I wish to remove undesired sounds from vocal recordings, such as people sneezing, coughing, blowing their nose WHILE someone is speaking.
Additional issue being, that there is only one microphone, but several speakers, giving different distance to the mike, according to the speaker.
I do not know which strategy to apply.
I believe, I should boost vocals, while damp what not a vocal.
That’s why, I’ve tried to use compressor effect, but without a success.
Because the noise is happening at the same time as the talk, I presume noise removal is not of choice.
Sound example attached, a speaker, while someone closer to the microphone blows his nose.
Audacity can’t split a recording into individual voices, instruments and sounds.
If there was a good, cheap, effective way to do that, the newsies would stop doing this instantly.
That’s not to say it’s impossible. There are desperation methods.
– Get the performers to re-record the works in a quiet room.
– Where possible, go into the performance word by word and “clean it.” One of our posters claimed he was going to clean his entire audiobook that way.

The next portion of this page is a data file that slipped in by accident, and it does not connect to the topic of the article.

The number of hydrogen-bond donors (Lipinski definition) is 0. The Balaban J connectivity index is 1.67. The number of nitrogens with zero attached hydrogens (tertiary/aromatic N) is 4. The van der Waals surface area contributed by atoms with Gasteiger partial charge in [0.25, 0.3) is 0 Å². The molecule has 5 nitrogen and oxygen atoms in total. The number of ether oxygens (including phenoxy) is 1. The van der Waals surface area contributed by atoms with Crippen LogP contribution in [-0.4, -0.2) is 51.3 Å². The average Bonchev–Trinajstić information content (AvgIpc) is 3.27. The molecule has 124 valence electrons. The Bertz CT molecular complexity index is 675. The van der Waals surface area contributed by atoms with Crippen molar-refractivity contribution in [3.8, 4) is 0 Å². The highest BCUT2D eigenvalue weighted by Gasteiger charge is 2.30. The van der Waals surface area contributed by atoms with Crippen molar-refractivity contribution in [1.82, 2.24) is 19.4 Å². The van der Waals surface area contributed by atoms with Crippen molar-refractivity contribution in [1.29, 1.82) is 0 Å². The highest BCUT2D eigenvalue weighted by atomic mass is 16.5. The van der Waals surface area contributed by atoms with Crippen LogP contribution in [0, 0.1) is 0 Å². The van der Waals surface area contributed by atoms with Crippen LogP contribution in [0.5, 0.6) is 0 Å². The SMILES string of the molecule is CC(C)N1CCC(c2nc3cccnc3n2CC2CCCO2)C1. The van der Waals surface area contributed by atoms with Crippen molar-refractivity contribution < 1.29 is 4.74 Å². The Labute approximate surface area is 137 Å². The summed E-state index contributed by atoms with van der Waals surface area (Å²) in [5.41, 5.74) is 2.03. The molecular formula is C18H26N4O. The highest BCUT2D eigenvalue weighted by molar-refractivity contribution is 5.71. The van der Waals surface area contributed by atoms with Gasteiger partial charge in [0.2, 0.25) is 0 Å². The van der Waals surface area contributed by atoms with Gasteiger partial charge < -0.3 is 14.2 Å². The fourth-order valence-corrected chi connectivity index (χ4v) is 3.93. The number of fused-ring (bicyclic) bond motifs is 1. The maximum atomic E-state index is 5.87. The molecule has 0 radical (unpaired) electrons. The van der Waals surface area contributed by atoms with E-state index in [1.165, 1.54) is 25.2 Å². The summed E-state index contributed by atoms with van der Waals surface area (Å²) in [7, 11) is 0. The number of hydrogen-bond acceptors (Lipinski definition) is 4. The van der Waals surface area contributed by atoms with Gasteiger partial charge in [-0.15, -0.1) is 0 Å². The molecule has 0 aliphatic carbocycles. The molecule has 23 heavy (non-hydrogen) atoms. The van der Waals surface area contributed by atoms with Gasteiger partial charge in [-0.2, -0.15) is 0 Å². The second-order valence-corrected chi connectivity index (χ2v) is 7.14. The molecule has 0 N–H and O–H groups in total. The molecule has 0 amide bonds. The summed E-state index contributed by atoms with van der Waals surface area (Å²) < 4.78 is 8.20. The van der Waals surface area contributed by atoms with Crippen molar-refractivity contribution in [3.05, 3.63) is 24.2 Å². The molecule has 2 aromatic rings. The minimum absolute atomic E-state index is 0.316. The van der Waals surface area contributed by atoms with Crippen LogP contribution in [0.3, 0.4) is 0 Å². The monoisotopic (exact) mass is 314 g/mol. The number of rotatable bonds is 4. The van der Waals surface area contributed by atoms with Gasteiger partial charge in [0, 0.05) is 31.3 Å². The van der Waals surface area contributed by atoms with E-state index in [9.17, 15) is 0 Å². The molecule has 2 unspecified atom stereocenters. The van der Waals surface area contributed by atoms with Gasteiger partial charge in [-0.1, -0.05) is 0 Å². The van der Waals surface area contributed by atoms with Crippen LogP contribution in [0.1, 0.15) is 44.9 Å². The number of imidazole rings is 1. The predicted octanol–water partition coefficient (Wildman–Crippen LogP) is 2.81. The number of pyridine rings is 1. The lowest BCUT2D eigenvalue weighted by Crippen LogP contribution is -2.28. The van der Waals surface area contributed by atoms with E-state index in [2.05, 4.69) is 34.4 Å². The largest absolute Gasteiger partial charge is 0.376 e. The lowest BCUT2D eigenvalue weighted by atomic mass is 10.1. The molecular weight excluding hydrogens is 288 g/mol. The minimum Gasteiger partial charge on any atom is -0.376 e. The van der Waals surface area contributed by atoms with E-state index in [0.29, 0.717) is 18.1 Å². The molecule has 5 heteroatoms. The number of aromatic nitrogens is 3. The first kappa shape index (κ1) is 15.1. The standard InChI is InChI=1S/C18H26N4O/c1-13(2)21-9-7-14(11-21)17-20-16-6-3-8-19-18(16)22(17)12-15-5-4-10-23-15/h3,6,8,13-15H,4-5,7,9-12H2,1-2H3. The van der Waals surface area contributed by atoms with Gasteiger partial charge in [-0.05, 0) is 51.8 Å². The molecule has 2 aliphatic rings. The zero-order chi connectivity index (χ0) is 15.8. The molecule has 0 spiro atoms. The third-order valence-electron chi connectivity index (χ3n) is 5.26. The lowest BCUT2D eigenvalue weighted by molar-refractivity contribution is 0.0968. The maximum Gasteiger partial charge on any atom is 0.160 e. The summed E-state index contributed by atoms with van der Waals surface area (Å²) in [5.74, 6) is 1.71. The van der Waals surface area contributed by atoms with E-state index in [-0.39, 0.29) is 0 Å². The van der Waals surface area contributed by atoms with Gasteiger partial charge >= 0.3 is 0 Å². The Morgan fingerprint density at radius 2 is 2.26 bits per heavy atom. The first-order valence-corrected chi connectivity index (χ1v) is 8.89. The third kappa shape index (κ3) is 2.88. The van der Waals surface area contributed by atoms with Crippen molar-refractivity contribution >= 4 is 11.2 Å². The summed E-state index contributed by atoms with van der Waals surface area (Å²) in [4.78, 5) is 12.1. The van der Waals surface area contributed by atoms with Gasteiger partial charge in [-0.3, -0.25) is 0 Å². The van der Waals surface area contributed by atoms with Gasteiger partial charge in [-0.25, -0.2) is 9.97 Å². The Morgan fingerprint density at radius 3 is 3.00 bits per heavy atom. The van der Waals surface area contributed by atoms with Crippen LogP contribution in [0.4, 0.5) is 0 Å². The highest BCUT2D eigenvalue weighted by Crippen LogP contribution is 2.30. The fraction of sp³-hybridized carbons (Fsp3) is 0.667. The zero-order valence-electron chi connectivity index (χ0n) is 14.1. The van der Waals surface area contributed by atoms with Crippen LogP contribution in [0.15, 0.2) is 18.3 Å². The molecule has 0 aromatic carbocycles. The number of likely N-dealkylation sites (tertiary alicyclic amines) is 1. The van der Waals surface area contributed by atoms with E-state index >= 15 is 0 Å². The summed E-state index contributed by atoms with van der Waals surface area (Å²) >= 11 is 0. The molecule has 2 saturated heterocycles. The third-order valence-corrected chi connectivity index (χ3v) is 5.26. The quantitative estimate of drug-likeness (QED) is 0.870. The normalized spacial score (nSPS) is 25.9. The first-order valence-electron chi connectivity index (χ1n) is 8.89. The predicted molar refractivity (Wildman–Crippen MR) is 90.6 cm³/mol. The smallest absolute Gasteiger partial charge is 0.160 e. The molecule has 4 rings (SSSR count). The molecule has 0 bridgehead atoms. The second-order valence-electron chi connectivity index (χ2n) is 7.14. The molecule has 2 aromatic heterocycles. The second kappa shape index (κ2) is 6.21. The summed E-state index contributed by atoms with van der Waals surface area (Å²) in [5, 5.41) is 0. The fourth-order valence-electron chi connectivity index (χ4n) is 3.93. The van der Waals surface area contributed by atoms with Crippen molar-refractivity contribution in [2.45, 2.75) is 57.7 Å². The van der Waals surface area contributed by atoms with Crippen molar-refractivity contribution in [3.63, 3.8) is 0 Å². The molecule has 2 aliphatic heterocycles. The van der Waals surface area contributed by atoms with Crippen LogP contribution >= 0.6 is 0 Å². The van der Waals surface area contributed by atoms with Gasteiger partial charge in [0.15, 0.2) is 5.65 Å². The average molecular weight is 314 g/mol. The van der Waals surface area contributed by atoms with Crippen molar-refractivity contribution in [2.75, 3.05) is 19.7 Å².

– Get someone else with a similar voice re-perform the works in a quiet room. See: Marnie Nixon.
Most of the repair tools depend on the voice being clear and very much louder than the voice. Noise Reduction depends on the interference being exactly the same through the whole performance such as hum or buzz. If the interference is other voices you’re stuck.
Noise Gating always sounds like Noise Gating (clipped, choppy) and stops working if the performer moves.
Did you save the work as MP3? Kiss of death. MP3 contributes sound damage and you can’t stop it. Always do all original content as perfect quality WAV (Microsoft) 16-bit or better.
If The World Will End if you don’t produce a clear recording, the third solution is not dreadful. Transcribe the work and have someone else read it. Not all Hollywood field performances come out right.
Last I checked there were some teams out in Silicon Valley trying to put together an AI-based solution. So far they’ve only focused on commercial (non-recording) applications. For example, eliminating excess noise on conference calls or picking out non-vocal noise and eliminating it. Hopefully we can see something more robust in the next few years.